I have been blessed with many amazing teachers over the years:

  • My fifth-grade teacher, who used three distinctively creative and motivating rewards systems, including “lunch bunch,” choosing prizes from buckets (which I’m sure he paid for out of pocket), and the privilege of choosing the next month’s seating chart. His civil competition strategies no doubt fed into my love for competing for tiny tin-foil stars in my own classroom. 
  • My eighth-grade teacher, who held up my short story about a mouse in front of the whole class. Rather than ridiculing it, as I was expecting, he read it aloud and praised my brilliant narrative choices (which I still maintain were purely done out of luck). That was the first time I realized I was a gifted writer, and that I enjoyed using my writing to explain things to others.
  • My freshman Spanish teacher, who let me hang out in her classroom long after everyone had gone home because I was often waiting for a ride home into the evening hours. Even though I pestered her about stories about college, drew all over her whiteboard, and almost never did anything to actually assist her in grading or prep work, she still happily tolerated my presence. This taught me to be intentionally relational with my students, and that sometimes just an open classroom door is an important invitation to a lonely student. 
  • My art teacher, who fed into my creativity, even when I had absolutely no idea how to apply it. She let me dabble in everything–with very mixed results. I never excelled in art, but I learned that my imagination can apply to many parts of life, and that you don’t need to be an artist to be creative. 
  • My sophomore English teacher who ultimately inspired me to follow my subject matter, instilling a love of Shirley Jackson, Ray Bradbury, William Shakespeare, and a hatred for The Old Man and the Sea, which we still argue about over Facebook. His attitude and antics taught me that students learn more when they stay engaged, and you don’t have to like it, but you do have to read it. 

My list could go on and on, including some wonderful college professors, my mentors and colleagues at my first high school placement, and the professional “family” that I’ve found at my current school. I truly have been blessed to be surrounded by teachers.

As a gift to any educator who reads this, I’m offering a giveaway for a $10 Teachers Pay Teachers gift card. All you have to do is leave a comment on this post, or e-mail me at aplitandmore@gmail.com if you’d prefer, by 11:59 pm CST on Friday, May 11.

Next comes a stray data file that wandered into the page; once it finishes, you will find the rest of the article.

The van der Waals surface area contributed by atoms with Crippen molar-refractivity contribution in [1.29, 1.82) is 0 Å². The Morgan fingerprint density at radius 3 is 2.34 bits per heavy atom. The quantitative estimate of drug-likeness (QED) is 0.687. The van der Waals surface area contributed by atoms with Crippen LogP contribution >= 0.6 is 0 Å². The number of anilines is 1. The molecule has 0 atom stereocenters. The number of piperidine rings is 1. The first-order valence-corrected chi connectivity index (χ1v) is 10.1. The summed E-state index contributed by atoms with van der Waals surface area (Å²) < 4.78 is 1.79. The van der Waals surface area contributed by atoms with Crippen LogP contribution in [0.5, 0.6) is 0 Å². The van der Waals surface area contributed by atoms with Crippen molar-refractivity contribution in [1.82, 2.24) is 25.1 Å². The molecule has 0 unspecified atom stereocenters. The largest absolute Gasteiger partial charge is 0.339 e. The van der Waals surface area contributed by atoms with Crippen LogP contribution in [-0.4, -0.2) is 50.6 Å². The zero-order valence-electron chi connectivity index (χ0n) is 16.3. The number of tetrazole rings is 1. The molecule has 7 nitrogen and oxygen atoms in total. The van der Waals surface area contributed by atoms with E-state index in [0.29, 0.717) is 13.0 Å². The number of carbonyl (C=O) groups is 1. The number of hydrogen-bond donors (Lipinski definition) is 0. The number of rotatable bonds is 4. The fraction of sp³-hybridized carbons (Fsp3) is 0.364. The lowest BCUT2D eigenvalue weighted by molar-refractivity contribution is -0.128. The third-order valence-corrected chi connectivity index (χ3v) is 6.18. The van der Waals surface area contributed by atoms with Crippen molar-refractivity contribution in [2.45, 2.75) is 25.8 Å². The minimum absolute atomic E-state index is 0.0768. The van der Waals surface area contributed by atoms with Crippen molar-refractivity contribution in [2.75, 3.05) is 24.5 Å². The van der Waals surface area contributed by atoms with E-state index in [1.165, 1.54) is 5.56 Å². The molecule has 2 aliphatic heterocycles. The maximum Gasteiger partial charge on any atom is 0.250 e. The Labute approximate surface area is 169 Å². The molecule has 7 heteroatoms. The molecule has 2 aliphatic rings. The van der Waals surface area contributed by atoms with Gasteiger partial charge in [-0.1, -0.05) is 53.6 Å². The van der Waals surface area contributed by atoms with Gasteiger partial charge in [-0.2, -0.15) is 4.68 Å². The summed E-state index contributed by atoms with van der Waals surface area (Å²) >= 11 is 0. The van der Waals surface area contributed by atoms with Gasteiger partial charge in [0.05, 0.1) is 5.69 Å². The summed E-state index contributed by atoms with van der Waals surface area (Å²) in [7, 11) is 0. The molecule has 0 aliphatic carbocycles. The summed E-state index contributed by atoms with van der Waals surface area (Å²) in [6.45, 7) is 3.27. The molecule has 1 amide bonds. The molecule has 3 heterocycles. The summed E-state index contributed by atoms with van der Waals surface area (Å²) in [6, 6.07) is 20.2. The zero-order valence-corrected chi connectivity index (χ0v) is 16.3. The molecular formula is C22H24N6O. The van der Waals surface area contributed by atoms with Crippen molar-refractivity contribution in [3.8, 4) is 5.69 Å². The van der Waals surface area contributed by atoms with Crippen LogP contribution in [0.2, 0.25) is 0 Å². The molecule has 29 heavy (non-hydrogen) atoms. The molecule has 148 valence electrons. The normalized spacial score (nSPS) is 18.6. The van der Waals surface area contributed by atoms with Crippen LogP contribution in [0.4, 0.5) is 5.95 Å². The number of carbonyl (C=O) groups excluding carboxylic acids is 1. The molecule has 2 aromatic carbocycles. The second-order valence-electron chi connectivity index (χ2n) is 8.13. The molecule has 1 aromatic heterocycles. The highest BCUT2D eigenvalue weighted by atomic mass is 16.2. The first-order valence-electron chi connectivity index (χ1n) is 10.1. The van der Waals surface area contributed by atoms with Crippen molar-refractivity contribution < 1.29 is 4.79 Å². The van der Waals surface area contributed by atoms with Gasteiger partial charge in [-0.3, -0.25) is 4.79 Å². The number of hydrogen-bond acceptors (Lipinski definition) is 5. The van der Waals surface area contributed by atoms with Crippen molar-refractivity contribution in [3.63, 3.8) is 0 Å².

Thank you to all educators out there, both in the classroom and beyond, including office staff, cafeteria workers, custodians, homeschool teachers, stay-at-home mamas, daycare employees, Sunday School teachers, administrators, professors, and anyone else who helps shape the minds and hearts of young people. I hope someone gives you an idea of how much your actions can touch a life.

And to Mrs. Dykes, Mr. Block, Mr. Timm, Señora Hutchins, Miss Sohn, and Mr. Chilman, thank you for shaping my life and inspiring me to teach. This one is dedicated to you.

In case you haven’t heard, the Teachers Appreciation Sale is going on at Teachers Pay Teachers from now until Wednesday, May 9. All items in my store are 25% with the code THANKYOU18.

Just Caught You Reading

Just Caught You Reading

Every spring, I go into the classroom next door and greet the ninth graders with that most dreaded news: they must complete summer reading. Our school implemented a summer reading program a few years ago as a way to engage students in doing something academic over the summer, and to make our English program a little stronger. The jury is still out on whether this achieves the first objective, and I’m slightly biased towards the second one. However, it did usher in one of my favorite projects, which I call Just Caught You Reading.

Before school lets out, I challenge students to send me a picture of them reading a book, any book, anywhere. I give out “bonus brownie points,” aka, nothing but pride, to take it in a creative location or in a unique place.

I now have 5 years of Just Caught You Reading pictures in my classroom. For current students at my school, I post their pictures on my bulletin board in the back of my classroom. After students graduate, they move to the top of my walls, and they’re getting extensive enough that they currently wrap halfway around the room, creating a unique and delightful border.

Caught me Reading

I’ve had some wonderful photos submitted. This year I had a student read Gatsby at Loch Ness:

Another perched on the back of her horse for a sojourn into Susannah Cahalan’s Brain on Fire:

JCYR 4

Some are scenic:

JCYR 3

Some are active:

JCYR 2

This project has been a delightful opportunity to show other students in my class that it can be fun to read. Yes, obviously we probably can’t read upside down or while we play tennis, but these students really did take a book with them to Loch Ness and the Canadian Rockies, and I’d like to think that maybe they relaxed with a book for even a few minutes.

I encourage other ELA educators to implement this project over the summer, or as a back to school assignment. If nothing else, you’ll wind up with a great collection of photos to display.

For more creative teaching ideas and resources, follow me at my TPT store!